PubMed:28743761 JSONTXT

TIAB (Title and Abstract)
Naturally-Segregating Variation at Ugt86Dd Contributes to Nicotine Resistance in Drosophila melanogaster.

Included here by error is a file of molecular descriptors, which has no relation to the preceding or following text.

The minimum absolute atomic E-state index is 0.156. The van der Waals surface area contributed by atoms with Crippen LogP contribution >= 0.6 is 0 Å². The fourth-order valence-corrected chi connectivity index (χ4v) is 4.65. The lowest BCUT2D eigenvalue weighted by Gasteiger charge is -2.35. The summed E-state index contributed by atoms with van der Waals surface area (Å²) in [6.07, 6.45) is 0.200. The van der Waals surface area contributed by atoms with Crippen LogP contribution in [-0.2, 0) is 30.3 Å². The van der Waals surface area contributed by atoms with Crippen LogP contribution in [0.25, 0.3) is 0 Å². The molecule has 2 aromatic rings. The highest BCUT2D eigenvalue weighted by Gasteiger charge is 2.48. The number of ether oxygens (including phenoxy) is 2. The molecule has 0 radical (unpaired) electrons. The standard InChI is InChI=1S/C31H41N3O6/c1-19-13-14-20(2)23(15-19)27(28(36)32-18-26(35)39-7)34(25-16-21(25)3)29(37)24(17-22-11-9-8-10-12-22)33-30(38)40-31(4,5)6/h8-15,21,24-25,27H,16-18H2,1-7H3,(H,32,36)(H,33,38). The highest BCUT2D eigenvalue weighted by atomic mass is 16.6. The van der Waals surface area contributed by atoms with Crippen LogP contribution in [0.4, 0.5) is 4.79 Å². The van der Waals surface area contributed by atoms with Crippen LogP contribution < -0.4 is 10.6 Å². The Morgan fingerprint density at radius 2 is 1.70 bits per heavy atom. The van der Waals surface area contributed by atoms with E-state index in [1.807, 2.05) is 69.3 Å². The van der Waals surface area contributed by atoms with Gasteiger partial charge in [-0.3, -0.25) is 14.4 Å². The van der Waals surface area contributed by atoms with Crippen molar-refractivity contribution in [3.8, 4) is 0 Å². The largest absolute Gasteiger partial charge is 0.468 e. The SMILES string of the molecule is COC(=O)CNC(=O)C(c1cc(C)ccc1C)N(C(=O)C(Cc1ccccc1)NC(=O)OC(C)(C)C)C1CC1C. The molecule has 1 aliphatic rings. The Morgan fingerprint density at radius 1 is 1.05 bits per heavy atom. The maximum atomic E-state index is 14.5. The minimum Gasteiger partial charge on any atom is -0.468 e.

Identifying the sequence polymorphisms underlying complex trait variation is a key goal of genetics research, since knowing the precise causative molecular events allows insight into the pathways governing trait variation. Genetic analysis of complex traits in model systems regularly starts by constructing QTL maps, but generally fails to identify causative sequence polymorphisms. Previously we mapped a series of QTL contributing to resistance to nicotine in a Drosophila melanogaster multiparental mapping resource, and here use a battery of functional tests to resolve QTL to the molecular level. One large-effect QTL resided over a cluster of UDP-glucuronosyltransferases, and quantitative complementation tests using deficiencies eliminating subsets of these detoxification genes revealed allelic variation impacting resistance. RNAseq showed that Ugt86Dd had significantly higher expression in genotypes that are more resistant to nicotine, and anterior midgut-specific RNAi of this gene reduced resistance. We discovered a segregating 22-bp frameshift deletion in Ugt86Dd, and accounting for the InDel during mapping largely eliminates the QTL, implying the event explains the bulk of the effect of the mapped locus. CRISPR/Cas9 editing a relatively resistant genotype to generate lesions in Ugt86Dd that recapitulate the naturally-occurring putative loss-of-function allele leads to a large reduction in resistance. Despite this major effect of the deletion, the allele appears to be very rare in wild-caught populations, and likely explains only a small fraction of the natural variation for the trait. Nonetheless, this putatively causative coding InDel can be a launchpad for future mechanistic exploration of xenobiotic detoxification.

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